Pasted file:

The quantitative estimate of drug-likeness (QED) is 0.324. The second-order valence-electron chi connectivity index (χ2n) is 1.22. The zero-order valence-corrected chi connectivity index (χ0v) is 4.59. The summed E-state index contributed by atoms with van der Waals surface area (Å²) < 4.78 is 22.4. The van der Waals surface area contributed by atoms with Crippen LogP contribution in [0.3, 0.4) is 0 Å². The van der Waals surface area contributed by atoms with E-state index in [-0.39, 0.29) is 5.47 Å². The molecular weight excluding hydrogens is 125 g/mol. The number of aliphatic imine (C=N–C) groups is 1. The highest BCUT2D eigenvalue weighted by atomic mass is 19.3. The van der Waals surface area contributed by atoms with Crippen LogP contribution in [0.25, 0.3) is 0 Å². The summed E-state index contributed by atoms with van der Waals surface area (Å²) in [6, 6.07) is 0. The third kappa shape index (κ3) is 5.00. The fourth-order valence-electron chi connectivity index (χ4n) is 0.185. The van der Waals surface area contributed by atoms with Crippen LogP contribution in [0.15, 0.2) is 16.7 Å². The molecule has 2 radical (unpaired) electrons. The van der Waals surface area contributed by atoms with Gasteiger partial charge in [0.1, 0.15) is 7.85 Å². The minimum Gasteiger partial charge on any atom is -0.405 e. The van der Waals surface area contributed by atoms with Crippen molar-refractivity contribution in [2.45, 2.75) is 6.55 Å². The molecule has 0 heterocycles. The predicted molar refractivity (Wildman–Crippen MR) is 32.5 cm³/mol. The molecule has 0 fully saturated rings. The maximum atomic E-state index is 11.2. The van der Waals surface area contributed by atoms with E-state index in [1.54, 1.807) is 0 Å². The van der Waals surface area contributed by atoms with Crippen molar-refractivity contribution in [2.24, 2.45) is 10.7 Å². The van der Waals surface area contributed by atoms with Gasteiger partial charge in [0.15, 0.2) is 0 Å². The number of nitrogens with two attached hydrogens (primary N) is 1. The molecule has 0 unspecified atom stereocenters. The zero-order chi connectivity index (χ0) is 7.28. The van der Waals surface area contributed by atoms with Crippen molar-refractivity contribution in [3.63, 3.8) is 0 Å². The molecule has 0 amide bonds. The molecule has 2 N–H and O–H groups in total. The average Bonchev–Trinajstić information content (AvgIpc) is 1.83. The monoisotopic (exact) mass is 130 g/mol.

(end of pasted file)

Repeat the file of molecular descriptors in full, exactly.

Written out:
The quantitative estimate of drug-likeness (QED) is 0.324. The second-order valence-electron chi connectivity index (χ2n) is 1.22. The zero-order valence-corrected chi connectivity index (χ0v) is 4.59. The summed E-state index contributed by atoms with van der Waals surface area (Å²) < 4.78 is 22.4. The van der Waals surface area contributed by atoms with Crippen LogP contribution in [0.3, 0.4) is 0 Å². The van der Waals surface area contributed by atoms with E-state index in [-0.39, 0.29) is 5.47 Å². The molecular weight excluding hydrogens is 125 g/mol. The number of aliphatic imine (C=N–C) groups is 1. The highest BCUT2D eigenvalue weighted by atomic mass is 19.3. The van der Waals surface area contributed by atoms with Crippen LogP contribution in [0.25, 0.3) is 0 Å². The summed E-state index contributed by atoms with van der Waals surface area (Å²) in [6, 6.07) is 0. The third kappa shape index (κ3) is 5.00. The fourth-order valence-electron chi connectivity index (χ4n) is 0.185. The van der Waals surface area contributed by atoms with Crippen LogP contribution in [0.15, 0.2) is 16.7 Å². The molecule has 2 radical (unpaired) electrons. The van der Waals surface area contributed by atoms with Gasteiger partial charge in [0.1, 0.15) is 7.85 Å². The minimum Gasteiger partial charge on any atom is -0.405 e. The van der Waals surface area contributed by atoms with Crippen molar-refractivity contribution in [2.45, 2.75) is 6.55 Å². The molecule has 0 heterocycles. The predicted molar refractivity (Wildman–Crippen MR) is 32.5 cm³/mol. The molecule has 0 fully saturated rings. The maximum atomic E-state index is 11.2. The van der Waals surface area contributed by atoms with E-state index in [1.54, 1.807) is 0 Å². The van der Waals surface area contributed by atoms with Crippen molar-refractivity contribution in [2.24, 2.45) is 10.7 Å². The van der Waals surface area contributed by atoms with Gasteiger partial charge in [0.15, 0.2) is 0 Å². The number of nitrogens with two attached hydrogens (primary N) is 1. The molecule has 0 unspecified atom stereocenters. The zero-order chi connectivity index (χ0) is 7.28. The van der Waals surface area contributed by atoms with Crippen molar-refractivity contribution in [3.63, 3.8) is 0 Å². The molecule has 0 amide bonds. The molecule has 2 N–H and O–H groups in total. The average Bonchev–Trinajstić information content (AvgIpc) is 1.83. The monoisotopic (exact) mass is 130 g/mol.